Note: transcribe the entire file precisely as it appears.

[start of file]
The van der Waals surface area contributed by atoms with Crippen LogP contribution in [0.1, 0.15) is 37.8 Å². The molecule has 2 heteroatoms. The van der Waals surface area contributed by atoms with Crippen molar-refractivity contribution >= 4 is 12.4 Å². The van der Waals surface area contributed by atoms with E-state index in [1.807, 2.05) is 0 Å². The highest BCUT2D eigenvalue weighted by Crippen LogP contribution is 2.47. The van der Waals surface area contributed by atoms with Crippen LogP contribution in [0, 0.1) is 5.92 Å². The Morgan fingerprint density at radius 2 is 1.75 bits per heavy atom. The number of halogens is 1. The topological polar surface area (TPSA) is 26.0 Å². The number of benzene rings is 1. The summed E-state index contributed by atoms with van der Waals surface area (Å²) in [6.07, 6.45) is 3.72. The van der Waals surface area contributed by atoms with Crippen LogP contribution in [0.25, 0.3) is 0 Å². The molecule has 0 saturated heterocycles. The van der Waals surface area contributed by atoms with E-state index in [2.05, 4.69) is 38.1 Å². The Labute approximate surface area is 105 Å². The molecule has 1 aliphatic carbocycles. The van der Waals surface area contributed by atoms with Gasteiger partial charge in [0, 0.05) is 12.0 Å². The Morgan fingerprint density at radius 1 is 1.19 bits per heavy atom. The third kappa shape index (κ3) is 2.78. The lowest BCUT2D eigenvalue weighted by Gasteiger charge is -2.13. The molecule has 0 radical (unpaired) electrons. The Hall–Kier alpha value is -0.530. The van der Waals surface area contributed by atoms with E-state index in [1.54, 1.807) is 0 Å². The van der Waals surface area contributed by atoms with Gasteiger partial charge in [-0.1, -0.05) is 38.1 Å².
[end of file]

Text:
The van der Waals surface area contributed by atoms with Crippen LogP contribution in [0.1, 0.15) is 37.8 Å². The molecule has 2 heteroatoms. The van der Waals surface area contributed by atoms with Crippen molar-refractivity contribution >= 4 is 12.4 Å². The van der Waals surface area contributed by atoms with E-state index in [1.807, 2.05) is 0 Å². The highest BCUT2D eigenvalue weighted by Crippen LogP contribution is 2.47. The van der Waals surface area contributed by atoms with Crippen LogP contribution in [0, 0.1) is 5.92 Å². The Morgan fingerprint density at radius 2 is 1.75 bits per heavy atom. The number of halogens is 1. The topological polar surface area (TPSA) is 26.0 Å². The number of benzene rings is 1. The summed E-state index contributed by atoms with van der Waals surface area (Å²) in [6.07, 6.45) is 3.72. The van der Waals surface area contributed by atoms with Crippen LogP contribution in [0.25, 0.3) is 0 Å². The molecule has 0 saturated heterocycles. The van der Waals surface area contributed by atoms with E-state index in [2.05, 4.69) is 38.1 Å². The Labute approximate surface area is 105 Å². The molecule has 1 aliphatic carbocycles. The van der Waals surface area contributed by atoms with Gasteiger partial charge in [0, 0.05) is 12.0 Å². The Morgan fingerprint density at radius 1 is 1.19 bits per heavy atom. The third kappa shape index (κ3) is 2.78. The lowest BCUT2D eigenvalue weighted by Gasteiger charge is -2.13. The molecule has 0 radical (unpaired) electrons. The Hall–Kier alpha value is -0.530. The van der Waals surface area contributed by atoms with E-state index in [1.54, 1.807) is 0 Å². The van der Waals surface area contributed by atoms with Gasteiger partial charge in [-0.1, -0.05) is 38.1 Å².